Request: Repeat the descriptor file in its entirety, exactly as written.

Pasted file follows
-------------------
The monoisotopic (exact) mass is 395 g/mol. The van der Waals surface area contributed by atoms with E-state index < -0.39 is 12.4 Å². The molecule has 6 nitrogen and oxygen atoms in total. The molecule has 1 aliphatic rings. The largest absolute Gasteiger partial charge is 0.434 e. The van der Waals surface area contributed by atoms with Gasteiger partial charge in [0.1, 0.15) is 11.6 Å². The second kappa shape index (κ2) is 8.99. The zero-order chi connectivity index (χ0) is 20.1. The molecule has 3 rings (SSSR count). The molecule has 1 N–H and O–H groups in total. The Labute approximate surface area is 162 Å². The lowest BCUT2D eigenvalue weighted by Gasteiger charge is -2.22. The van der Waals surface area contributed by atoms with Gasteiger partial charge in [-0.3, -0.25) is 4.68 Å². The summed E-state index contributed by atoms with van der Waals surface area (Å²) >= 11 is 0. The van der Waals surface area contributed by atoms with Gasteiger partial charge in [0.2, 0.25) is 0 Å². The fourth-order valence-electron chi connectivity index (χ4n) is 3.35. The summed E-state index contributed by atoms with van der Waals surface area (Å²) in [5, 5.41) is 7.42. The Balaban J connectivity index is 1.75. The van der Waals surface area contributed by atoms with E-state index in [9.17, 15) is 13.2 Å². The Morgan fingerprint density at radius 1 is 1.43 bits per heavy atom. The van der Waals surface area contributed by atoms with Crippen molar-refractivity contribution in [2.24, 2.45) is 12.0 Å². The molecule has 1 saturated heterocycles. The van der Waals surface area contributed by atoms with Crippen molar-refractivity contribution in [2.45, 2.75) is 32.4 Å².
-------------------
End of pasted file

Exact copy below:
The monoisotopic (exact) mass is 395 g/mol. The van der Waals surface area contributed by atoms with E-state index < -0.39 is 12.4 Å². The molecule has 6 nitrogen and oxygen atoms in total. The molecule has 1 aliphatic rings. The largest absolute Gasteiger partial charge is 0.434 e. The van der Waals surface area contributed by atoms with Gasteiger partial charge in [0.1, 0.15) is 11.6 Å². The second kappa shape index (κ2) is 8.99. The zero-order chi connectivity index (χ0) is 20.1. The molecule has 3 rings (SSSR count). The molecule has 1 N–H and O–H groups in total. The Labute approximate surface area is 162 Å². The lowest BCUT2D eigenvalue weighted by Gasteiger charge is -2.22. The van der Waals surface area contributed by atoms with Gasteiger partial charge in [-0.3, -0.25) is 4.68 Å². The summed E-state index contributed by atoms with van der Waals surface area (Å²) >= 11 is 0. The van der Waals surface area contributed by atoms with Gasteiger partial charge in [0.2, 0.25) is 0 Å². The fourth-order valence-electron chi connectivity index (χ4n) is 3.35. The summed E-state index contributed by atoms with van der Waals surface area (Å²) in [5, 5.41) is 7.42. The Balaban J connectivity index is 1.75. The van der Waals surface area contributed by atoms with E-state index in [9.17, 15) is 13.2 Å². The Morgan fingerprint density at radius 1 is 1.43 bits per heavy atom. The van der Waals surface area contributed by atoms with Crippen molar-refractivity contribution in [2.24, 2.45) is 12.0 Å². The molecule has 1 saturated heterocycles. The van der Waals surface area contributed by atoms with Crippen molar-refractivity contribution in [2.45, 2.75) is 32.4 Å².